Catching up with Steve Twigger from Gaelic Storm


Gaelic Storm is an Irish folk rock band that has traveled across the country. They are playing on Friday at the Egyptian Theater.

By Chris Krapek

DeKALB | A storm will hit DeKalb tonight.

Gaelic Storm will perform at 8 p.m. at The Egyptian Theatre, 135 N. Second St. Tickets range from $30-37.

The folk rock group has been playing across America for the last 15 years. In 1997, they appeared as a band in the now iconic film “Titanic.”

The Northern Star recently spoke to frontman and guitarist Steve Twigger as Gaelic Storm was traveling through Iowa.

Northern Star: You guys are on the road for 200 days a year. Can you describe what life on the road is like?

Steve Twigger: Yeah, we’re driving through the middle of Iowa right now, so that’s pretty exciting. I guess you get into a little bit of a routine. Four or five hours on the road, trying to get some work done, something creative done during the time. And then you know, a few hours of soundcheck and then of course the part that you’ve been looking forward to all day; the two hours of show. It’s nice to be in different towns, we’ve seen the whole United States literally from coast to coast. We’ve met some good people along the way. Of course, after 15 years, there’s not too many sights we haven’t seen.

NS: What are the advantages of having your own label versus being on a major label?

ST: Of course there’s a financial one. The label sucks up a lot of the revenue from the CD, and it goes straight back into the band to help us tour and create the next album. You know, complete freedom, of course. We have freedom to do things on our own time scale and under our own creative forces, there’s no pressure from anybody. Creative freedom is foremost, pretty much. We do what we want whenever we want to.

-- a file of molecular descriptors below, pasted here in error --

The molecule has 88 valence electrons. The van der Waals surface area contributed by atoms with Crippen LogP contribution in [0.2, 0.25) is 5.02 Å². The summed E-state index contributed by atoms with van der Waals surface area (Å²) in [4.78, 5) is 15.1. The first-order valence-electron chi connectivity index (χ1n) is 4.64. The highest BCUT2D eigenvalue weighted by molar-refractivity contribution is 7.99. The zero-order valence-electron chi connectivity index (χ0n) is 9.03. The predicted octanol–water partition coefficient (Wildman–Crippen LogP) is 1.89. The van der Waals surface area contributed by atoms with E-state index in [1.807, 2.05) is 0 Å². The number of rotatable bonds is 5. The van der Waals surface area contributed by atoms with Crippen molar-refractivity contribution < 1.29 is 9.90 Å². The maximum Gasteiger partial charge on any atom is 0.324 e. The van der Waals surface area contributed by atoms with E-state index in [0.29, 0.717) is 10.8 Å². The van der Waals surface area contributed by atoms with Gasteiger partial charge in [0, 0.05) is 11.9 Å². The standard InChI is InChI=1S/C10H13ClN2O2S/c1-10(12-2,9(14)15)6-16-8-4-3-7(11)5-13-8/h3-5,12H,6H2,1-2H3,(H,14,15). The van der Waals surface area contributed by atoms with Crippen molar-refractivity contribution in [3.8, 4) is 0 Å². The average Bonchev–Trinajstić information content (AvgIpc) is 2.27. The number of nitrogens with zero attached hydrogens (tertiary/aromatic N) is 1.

NS: For someone who is unfamiliar with Gaelic Storm’s music, how would you describe it?

ST: It’s always been difficult to label what we do. We’re taking traditional elements and creating contemporary music. We obviously have a world music influence with percussion sets. I would say it’s sort of folk rock. It’s great that there are bands like Mumford & Sons and the Avett Brothers hitting mainstream with this crossover folk music. I guess that’s where we’ve sat for a long time.

NS: What’s a Gaelic Storm show like?

ST: We bring a lot of energy with to the stage. People will be clapping and dancing and making fools of themselves.

NS: How does it feel to be a part of history by being in the movie “Titanic?” It’s the second biggest movie of all-time.

ST: It’s kind of cool. It pops in people’s conversations all the time. They’ll reference that movie to a particular time and place or use it in conversation, and it’s kind of cool to say “I was actually in that.” It is a part of history, as you say, and it’s pretty damn cool.